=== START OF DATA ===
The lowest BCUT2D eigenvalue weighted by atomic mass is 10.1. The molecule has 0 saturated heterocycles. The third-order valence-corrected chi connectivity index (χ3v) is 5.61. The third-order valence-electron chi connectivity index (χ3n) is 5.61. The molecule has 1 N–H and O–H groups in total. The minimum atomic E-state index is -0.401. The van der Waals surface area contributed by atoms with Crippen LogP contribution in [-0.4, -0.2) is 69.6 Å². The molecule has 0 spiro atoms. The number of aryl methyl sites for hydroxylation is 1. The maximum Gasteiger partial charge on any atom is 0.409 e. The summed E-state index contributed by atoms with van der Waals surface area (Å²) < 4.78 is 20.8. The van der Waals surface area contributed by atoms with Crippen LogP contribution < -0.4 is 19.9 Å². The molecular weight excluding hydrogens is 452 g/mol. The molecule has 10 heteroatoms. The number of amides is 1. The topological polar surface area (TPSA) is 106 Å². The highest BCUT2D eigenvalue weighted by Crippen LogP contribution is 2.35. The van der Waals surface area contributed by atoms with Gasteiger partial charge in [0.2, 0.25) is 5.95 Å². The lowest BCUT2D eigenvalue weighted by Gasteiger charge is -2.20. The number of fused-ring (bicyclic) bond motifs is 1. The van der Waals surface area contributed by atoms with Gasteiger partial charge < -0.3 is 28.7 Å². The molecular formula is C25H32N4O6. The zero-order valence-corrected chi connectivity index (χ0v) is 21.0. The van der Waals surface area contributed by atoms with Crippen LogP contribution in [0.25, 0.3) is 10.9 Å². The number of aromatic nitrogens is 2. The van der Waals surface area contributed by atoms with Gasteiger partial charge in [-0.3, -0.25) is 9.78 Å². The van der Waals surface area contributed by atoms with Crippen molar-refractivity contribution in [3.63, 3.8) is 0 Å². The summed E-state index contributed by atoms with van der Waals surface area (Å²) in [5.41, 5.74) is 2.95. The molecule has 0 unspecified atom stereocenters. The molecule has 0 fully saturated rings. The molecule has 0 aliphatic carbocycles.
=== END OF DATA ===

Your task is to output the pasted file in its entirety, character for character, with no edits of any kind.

The lowest BCUT2D eigenvalue weighted by atomic mass is 10.1. The molecule has 0 saturated heterocycles. The third-order valence-corrected chi connectivity index (χ3v) is 5.61. The third-order valence-electron chi connectivity index (χ3n) is 5.61. The molecule has 1 N–H and O–H groups in total. The minimum atomic E-state index is -0.401. The van der Waals surface area contributed by atoms with Crippen LogP contribution in [-0.4, -0.2) is 69.6 Å². The molecule has 0 spiro atoms. The number of aryl methyl sites for hydroxylation is 1. The maximum Gasteiger partial charge on any atom is 0.409 e. The summed E-state index contributed by atoms with van der Waals surface area (Å²) < 4.78 is 20.8. The van der Waals surface area contributed by atoms with Crippen LogP contribution < -0.4 is 19.9 Å². The molecular weight excluding hydrogens is 452 g/mol. The molecule has 10 heteroatoms. The number of amides is 1. The topological polar surface area (TPSA) is 106 Å². The highest BCUT2D eigenvalue weighted by Crippen LogP contribution is 2.35. The van der Waals surface area contributed by atoms with Gasteiger partial charge in [0.2, 0.25) is 5.95 Å². The lowest BCUT2D eigenvalue weighted by Gasteiger charge is -2.20. The number of fused-ring (bicyclic) bond motifs is 1. The van der Waals surface area contributed by atoms with Gasteiger partial charge < -0.3 is 28.7 Å². The molecular formula is C25H32N4O6. The zero-order valence-corrected chi connectivity index (χ0v) is 21.0. The van der Waals surface area contributed by atoms with Crippen LogP contribution in [0.25, 0.3) is 10.9 Å². The number of aromatic nitrogens is 2. The van der Waals surface area contributed by atoms with Gasteiger partial charge in [-0.3, -0.25) is 9.78 Å². The van der Waals surface area contributed by atoms with Crippen molar-refractivity contribution in [3.63, 3.8) is 0 Å². The summed E-state index contributed by atoms with van der Waals surface area (Å²) in [5.41, 5.74) is 2.95. The molecule has 0 unspecified atom stereocenters. The molecule has 0 fully saturated rings. The molecule has 0 aliphatic carbocycles.